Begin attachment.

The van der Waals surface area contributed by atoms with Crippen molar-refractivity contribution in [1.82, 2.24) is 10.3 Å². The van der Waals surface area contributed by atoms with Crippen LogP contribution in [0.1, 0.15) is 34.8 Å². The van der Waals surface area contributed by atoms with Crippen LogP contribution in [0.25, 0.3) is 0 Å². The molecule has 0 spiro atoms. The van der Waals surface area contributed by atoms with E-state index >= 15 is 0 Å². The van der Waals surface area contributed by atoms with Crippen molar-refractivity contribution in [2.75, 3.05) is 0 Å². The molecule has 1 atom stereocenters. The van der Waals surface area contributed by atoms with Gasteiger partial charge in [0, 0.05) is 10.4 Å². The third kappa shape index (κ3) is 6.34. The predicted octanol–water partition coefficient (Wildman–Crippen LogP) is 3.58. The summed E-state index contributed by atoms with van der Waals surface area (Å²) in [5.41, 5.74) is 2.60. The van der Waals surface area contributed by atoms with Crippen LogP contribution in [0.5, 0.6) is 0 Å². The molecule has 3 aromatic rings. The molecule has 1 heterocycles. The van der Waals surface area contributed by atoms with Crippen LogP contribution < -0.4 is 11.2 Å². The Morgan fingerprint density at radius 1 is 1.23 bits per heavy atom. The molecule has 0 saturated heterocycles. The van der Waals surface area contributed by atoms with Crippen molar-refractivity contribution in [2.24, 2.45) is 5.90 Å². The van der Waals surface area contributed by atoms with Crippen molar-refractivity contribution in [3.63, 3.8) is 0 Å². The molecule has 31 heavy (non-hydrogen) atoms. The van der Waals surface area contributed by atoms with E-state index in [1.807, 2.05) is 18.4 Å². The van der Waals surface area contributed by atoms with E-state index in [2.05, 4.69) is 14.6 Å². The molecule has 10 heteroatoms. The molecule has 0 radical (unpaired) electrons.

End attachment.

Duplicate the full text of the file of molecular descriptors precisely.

The van der Waals surface area contributed by atoms with Crippen molar-refractivity contribution in [1.82, 2.24) is 10.3 Å². The van der Waals surface area contributed by atoms with Crippen LogP contribution in [0.1, 0.15) is 34.8 Å². The van der Waals surface area contributed by atoms with Crippen LogP contribution in [0.25, 0.3) is 0 Å². The molecule has 0 spiro atoms. The van der Waals surface area contributed by atoms with E-state index >= 15 is 0 Å². The van der Waals surface area contributed by atoms with Crippen molar-refractivity contribution in [2.75, 3.05) is 0 Å². The molecule has 1 atom stereocenters. The van der Waals surface area contributed by atoms with Gasteiger partial charge in [0, 0.05) is 10.4 Å². The third kappa shape index (κ3) is 6.34. The predicted octanol–water partition coefficient (Wildman–Crippen LogP) is 3.58. The summed E-state index contributed by atoms with van der Waals surface area (Å²) in [5.41, 5.74) is 2.60. The van der Waals surface area contributed by atoms with Crippen LogP contribution in [0.5, 0.6) is 0 Å². The molecule has 3 aromatic rings. The molecule has 1 heterocycles. The van der Waals surface area contributed by atoms with Crippen LogP contribution < -0.4 is 11.2 Å². The Morgan fingerprint density at radius 1 is 1.23 bits per heavy atom. The molecule has 0 saturated heterocycles. The van der Waals surface area contributed by atoms with Crippen molar-refractivity contribution in [2.24, 2.45) is 5.90 Å². The van der Waals surface area contributed by atoms with Crippen molar-refractivity contribution in [3.63, 3.8) is 0 Å². The molecule has 31 heavy (non-hydrogen) atoms. The van der Waals surface area contributed by atoms with E-state index in [1.807, 2.05) is 18.4 Å². The van der Waals surface area contributed by atoms with E-state index in [2.05, 4.69) is 14.6 Å². The molecule has 10 heteroatoms. The molecule has 0 radical (unpaired) electrons.